History Wars Vietnam War

The secret battle of Lima Site 85

Jessica Evans Avatar
lima site 85
A photo of a young Chief Master Sgt. Richard L. Etchberger is displayed at the 50th Anniversary memorial service of Lima Site 85. (U.S. Air Force photo by Master Sgt. Stephen D. Schester)

Located on a remote mountaintop in northern Laos, Lima Site 85 was a crucial base during the Laotian Civil War. It supported the Royal Lao government against Communist forces and helped prevent communism’s spread in the region. Despite its secrecy and remoteness, Lima Site 85 was vital in U.S. efforts to combat communism in Southeast Asia. The base provided essential support for air operations, communications and ground support throughout the region.


In the early 1960s, Laos became a crucial battleground in the larger Cold War conflict between the United States and the Soviet Union. The United States was concerned about the spread of communism in Southeast Asia. So it decided to provide support to the Royal Lao government in its fight against Communist forces. As part of its support, the military established a network of secret airbases throughout the country to aid in their efforts.

Located in northern Laos, Lima Site 85 was one of the most crucial bases for the US. It was strategically positioned near the border with North Vietnam, making it ideal for supporting US air operations over North Vietnam and Laos, while also acting as a critical communications relay for U.S. forces in the region.

A small group of American personnel and allies were stationed at Lima Site 85. Their responsibilities included maintaining and defending the base. This group consisted of Air Force crew members, communications specialists, and ground support staff. Designers created the base to withstand attacks, with hardened bunkers, reinforced tunnels, and camouflaged positions to make it challenging for the enemy to locate.

The US significantly escalated its involvement in the region by establishing Lima Site 85. It also established a series of secret airbases throughout the region. and a network of secret airbases throughout Laos. The military’s actions were controversial and kept secret from the American public at the time. Nevertheless, Lima Site 85 and the other airbases played a crucial role in providing the military with a strategic advantage.

lima site 85
The LS-85 mountaintop area included radar shelters (“Operations”) with antennas and interior equipment normally in/on mobile AN/MSQ-77 “control and plotting” and radar vans. “TACAN” is the box shelter for the AN/TRN-17 electronics with antenna on top, and “LZ” is for the nearby helicopter Landing Zone. Also not shown are the CIA airstrip and command post.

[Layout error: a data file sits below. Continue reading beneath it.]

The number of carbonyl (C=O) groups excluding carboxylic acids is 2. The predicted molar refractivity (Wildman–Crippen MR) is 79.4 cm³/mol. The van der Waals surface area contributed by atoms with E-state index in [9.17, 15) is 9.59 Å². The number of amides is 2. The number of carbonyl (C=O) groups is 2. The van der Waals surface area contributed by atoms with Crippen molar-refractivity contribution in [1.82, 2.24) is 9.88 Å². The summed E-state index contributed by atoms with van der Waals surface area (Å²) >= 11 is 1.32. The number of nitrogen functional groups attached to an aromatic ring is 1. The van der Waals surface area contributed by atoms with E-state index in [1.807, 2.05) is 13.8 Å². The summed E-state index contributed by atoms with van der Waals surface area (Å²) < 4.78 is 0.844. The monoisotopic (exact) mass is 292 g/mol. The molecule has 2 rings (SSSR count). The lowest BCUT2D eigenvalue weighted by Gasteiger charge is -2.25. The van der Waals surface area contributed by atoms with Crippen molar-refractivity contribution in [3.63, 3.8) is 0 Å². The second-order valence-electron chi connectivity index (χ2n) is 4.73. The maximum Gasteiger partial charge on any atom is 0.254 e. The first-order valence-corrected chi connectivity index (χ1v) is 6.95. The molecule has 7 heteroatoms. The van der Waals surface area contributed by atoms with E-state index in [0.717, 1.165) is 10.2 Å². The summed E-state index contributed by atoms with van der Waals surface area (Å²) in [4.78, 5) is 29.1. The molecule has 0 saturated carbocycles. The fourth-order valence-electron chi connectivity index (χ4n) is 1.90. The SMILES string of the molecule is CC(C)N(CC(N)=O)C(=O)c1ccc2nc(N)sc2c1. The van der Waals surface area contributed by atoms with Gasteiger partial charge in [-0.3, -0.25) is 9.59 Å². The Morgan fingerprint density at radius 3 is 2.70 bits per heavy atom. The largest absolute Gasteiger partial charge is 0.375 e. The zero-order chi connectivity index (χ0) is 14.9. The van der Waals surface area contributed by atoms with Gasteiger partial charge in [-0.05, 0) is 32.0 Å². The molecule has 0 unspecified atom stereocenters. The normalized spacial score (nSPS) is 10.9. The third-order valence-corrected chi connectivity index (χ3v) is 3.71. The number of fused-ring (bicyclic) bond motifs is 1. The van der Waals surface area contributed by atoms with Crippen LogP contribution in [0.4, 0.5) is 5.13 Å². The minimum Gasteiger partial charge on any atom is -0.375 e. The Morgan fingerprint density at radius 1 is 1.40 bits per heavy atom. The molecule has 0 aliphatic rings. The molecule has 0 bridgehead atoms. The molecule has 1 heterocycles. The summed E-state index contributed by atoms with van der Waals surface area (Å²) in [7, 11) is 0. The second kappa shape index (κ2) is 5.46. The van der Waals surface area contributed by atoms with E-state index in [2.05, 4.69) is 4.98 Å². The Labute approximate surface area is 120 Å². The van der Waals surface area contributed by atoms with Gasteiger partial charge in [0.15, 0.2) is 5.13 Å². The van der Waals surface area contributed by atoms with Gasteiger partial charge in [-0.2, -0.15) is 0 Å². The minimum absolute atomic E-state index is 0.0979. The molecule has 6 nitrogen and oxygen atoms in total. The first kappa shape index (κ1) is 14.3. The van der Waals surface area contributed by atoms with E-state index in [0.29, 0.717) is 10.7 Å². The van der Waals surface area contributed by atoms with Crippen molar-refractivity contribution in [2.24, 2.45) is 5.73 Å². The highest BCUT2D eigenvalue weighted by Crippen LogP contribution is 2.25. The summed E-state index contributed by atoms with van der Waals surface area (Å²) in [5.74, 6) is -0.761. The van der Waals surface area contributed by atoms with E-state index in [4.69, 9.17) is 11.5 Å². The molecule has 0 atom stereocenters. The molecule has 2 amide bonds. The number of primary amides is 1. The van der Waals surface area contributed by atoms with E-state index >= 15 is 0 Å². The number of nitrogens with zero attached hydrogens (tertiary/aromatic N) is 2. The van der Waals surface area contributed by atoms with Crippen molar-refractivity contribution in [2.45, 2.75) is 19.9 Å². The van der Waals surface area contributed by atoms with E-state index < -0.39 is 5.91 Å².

The Battle

On March 11, 1968, a force of North Vietnamese soldiers and Laotian Communist forces launched a surprise attack on the base, targeting it with mortars, rockets, and small arms fire. A group of about 19 Air Force personnel and their Hmong allies defended the base and were heavily outnumbered.

Defenders of Lima Site 85 bravely repelled enemy attacks with small arms, grenades and artillery. They took advantage of terrain to avoid detection. As the battle wore on, the defenders began to run low on ammunition and supplies. They had to carefully ration their supplies to prevent the enemy from overrunning their position. Despite being in a precarious situation, the defenders refused to give up without a fight.

On the fourth day, the US military launched a rescue mission to evacuate the survivors. Despite active attacks from the enemy, the military personnel showed bravery and skill. They successfully evacuated most of the personnel, preventing catastrophic loss of life. The operation involved multiple aircraft and ground forces and faced significant challenges. Despite the challenges, they were able to successfully evacuate most of the personnel at the base, preventing a catastrophic loss of life.

lima site 85 memorial
Bill Megennery plays the bagpipes at the 50th Anniversary memorial service of Lima Site 85 at Gunter Annex, Maxwell Air Force Base, Alabama, March 12. 2018. (U.S. Air Force photo by Master Sgt. Stephen D. Schester)


The Battle of Lima Site 85 was a pivotal moment in the Vietnam War. It changed the tactics and strategies employed by the U.S. military in Laos. Despite being a tactical victory for the North Vietnamese, the battle showcased the resilience and determination of the American military.

The battle also highlighted the importance of covert operations and the use of secret airbases to achieve objectives. It quickly became clear that America needed these bases to support air operations in the region. As a result, the military increased the number of secret airbases throughout Laos. This helped to bolster covert ops and enhanced the ability to fight the enemy.

Furthermore, the battle showed the importance of maintaining a mobile and flexible military force. The defenders of Lima Site 85 were heavily outnumbered and outgunned. That said, they managed to hold off the enemy for several days. Their intimate knowledge of the terrain helped them take advantage of the high ground and jungle cover. The ultimate lesson of this battle was that a mobile and flexible force was necessary in combating guerrilla tactics.

In conclusion, the Battle of Lima Site 85 changed the tactics and strategies employed by the U.S. military in Laos. It also highlighted the importance of covert operations and the need to maintain a mobile and flexible military force all the while having a swift and efficient evacuation plan in the face of overwhelming odds.